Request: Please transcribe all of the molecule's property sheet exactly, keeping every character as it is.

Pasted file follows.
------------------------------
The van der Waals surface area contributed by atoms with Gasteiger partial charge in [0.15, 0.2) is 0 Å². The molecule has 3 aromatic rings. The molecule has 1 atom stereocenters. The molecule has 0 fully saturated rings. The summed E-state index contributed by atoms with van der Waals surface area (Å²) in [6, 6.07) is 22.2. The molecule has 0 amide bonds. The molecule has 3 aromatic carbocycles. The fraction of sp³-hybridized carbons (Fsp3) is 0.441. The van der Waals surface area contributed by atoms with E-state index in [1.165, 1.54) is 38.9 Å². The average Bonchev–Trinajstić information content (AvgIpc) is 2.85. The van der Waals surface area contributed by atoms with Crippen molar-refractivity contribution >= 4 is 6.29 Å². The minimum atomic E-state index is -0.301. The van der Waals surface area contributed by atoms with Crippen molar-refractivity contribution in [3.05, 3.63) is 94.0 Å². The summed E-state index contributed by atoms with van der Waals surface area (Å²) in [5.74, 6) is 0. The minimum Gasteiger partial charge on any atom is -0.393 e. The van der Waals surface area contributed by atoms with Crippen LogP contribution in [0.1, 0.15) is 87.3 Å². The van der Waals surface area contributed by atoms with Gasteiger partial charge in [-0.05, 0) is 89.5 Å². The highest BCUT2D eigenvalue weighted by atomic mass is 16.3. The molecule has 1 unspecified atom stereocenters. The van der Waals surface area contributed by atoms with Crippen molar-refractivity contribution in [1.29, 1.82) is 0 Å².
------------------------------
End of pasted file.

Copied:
The van der Waals surface area contributed by atoms with Gasteiger partial charge in [0.15, 0.2) is 0 Å². The molecule has 3 aromatic rings. The molecule has 1 atom stereocenters. The molecule has 0 fully saturated rings. The summed E-state index contributed by atoms with van der Waals surface area (Å²) in [6, 6.07) is 22.2. The molecule has 0 amide bonds. The molecule has 3 aromatic carbocycles. The fraction of sp³-hybridized carbons (Fsp3) is 0.441. The van der Waals surface area contributed by atoms with E-state index in [1.165, 1.54) is 38.9 Å². The average Bonchev–Trinajstić information content (AvgIpc) is 2.85. The van der Waals surface area contributed by atoms with Crippen molar-refractivity contribution >= 4 is 6.29 Å². The minimum atomic E-state index is -0.301. The van der Waals surface area contributed by atoms with Crippen molar-refractivity contribution in [3.05, 3.63) is 94.0 Å². The summed E-state index contributed by atoms with van der Waals surface area (Å²) in [5.74, 6) is 0. The minimum Gasteiger partial charge on any atom is -0.393 e. The van der Waals surface area contributed by atoms with Crippen LogP contribution in [0.1, 0.15) is 87.3 Å². The van der Waals surface area contributed by atoms with Gasteiger partial charge in [-0.05, 0) is 89.5 Å². The highest BCUT2D eigenvalue weighted by atomic mass is 16.3. The molecule has 1 unspecified atom stereocenters. The van der Waals surface area contributed by atoms with Crippen molar-refractivity contribution in [1.29, 1.82) is 0 Å².